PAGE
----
Saturday, April 12, 2014

4 Young Adult Books for Travellers

When I was growing up, I was always looking for kids in books who knew airports & passports & travel as well as I did. But there was a dearth of kid travellers, unless you count Laura Ingalls Wilder, who I guess technically traveled all the time.

I found a few, & I loved them. Now there seems to be a trip-to-Europe trend in YA novels, which is kind of great. Just One Day, 13 Little Blue Envelopes, & The Fault in Our Stars all feature a teenage protaganist (or two) that fly off to Europe at some point.

Here are 4 of my favourite YA novels for travellers.

The Statistical Probability of Love at First Sight
by Jennifer E. Smith

I found The Statistical Probability of Love at First Sight last summer, & I loved it more than I really expected to because: travel! teenage protaganist! airplane to London! This kind of book did not exist when I was a teenage protagonist traveling on airplanes to London, & I would have loved it.

by Sharon Creech

Bloomability is about a girl named Dinnie who lives with her "semi-nomadic family*" & whose dad is "transiently employed.*" I feel you, Dinnie. Also, she ends up at an awesome boarding school in Switzerland, a country that I love.

Betsy & the Great World
by Maud Hart Lovelace

I have read Betsy & the Great World nearly every year since I discovered it in high school. Betsy sails away on a ship to Europe after graduating & ends up discovering Venice, Munich, London, & even an exotic island in the middle of the Atlantic. It's a simple story, but one of my favourites of all time.

Anna & the French Kiss
by Stephanie Perkins

Anna moves, against her will, to a boarding school in Paris, where her world is expanded & she falls in love with a great British boy. The end.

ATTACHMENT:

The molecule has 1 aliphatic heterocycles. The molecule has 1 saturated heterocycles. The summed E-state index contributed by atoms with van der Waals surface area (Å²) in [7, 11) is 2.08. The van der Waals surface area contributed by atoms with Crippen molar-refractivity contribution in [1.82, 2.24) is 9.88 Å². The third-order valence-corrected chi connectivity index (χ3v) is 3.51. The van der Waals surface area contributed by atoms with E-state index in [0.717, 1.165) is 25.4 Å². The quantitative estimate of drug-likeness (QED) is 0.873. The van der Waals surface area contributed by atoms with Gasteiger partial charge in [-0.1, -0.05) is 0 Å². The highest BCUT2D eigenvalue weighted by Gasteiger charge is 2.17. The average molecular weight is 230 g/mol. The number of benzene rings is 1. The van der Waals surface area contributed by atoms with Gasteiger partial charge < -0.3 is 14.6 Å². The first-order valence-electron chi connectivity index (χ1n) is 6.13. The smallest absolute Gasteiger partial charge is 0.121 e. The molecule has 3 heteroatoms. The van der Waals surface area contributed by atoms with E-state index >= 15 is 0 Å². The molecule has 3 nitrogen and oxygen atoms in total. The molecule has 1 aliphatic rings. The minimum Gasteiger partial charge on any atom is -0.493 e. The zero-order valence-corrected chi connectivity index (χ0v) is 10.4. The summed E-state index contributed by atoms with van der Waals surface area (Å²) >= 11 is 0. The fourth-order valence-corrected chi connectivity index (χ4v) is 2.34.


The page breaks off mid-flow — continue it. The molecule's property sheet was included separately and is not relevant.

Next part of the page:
Bonus Young Adult Book for Travelers:
The Impossible Knife of Memory 
by Laurie Halse Anderson

The Impossible Knife of Memory doesn't fit this jet-off-to-Europe list BUT it's a great book for teenagers who travel a lot. Hayley is an army kid & this book really deals with some of the crazy ways that affects her & her family. 

Friday, April 11, 2014

Fiction by Fictional Authors

Remember that time Anne Shirley wrote a story that won the Rollings Reliable Baking Powder contest? Don't you kind of want to read that story?

There is something so tantalizing, yet frustrating, about a book that is referred to in a novel or film... but doesn't actually exist. Your favourite characters keep talking about it & you just really want to read it. But you can't! Because it doesn't exist! Discord & frustration.

Here are a few books that I really want to read but can't, because both they & their authors are fictional.

An Imperial Affliction

Yeah, this one tops the list. I've read The Fault in Our Stars twice already, but no matter how many times I read it, I'll never quite know what happens in Hazel's favourite book. For that matter, I'll also never get to live inside the endless fiction of The Price of Dawn, based on Augustus's favourite video game.

Of the many pleasant miseries afforded by reading John Green, not getting to read Van Houten's fictional fiction is just one of them. I really want to read Augustus & Hazel's favourite books. I also want to listen to The Hectic Glow. I also want everyone to live forever. Alas.

Hogwarts: A History
Harry Potter

Here's a question: do the characters in Harry Potter read fiction? They read a lot - especially Hermione, obviously - but it seems to be all textbooks & Flying with the Cannons & Rita Skeeter's scandalous Dumbledore biography & Gilderoy Lockhart's made up memoirs.  Do Harry, Ron & Hermione ever read novels?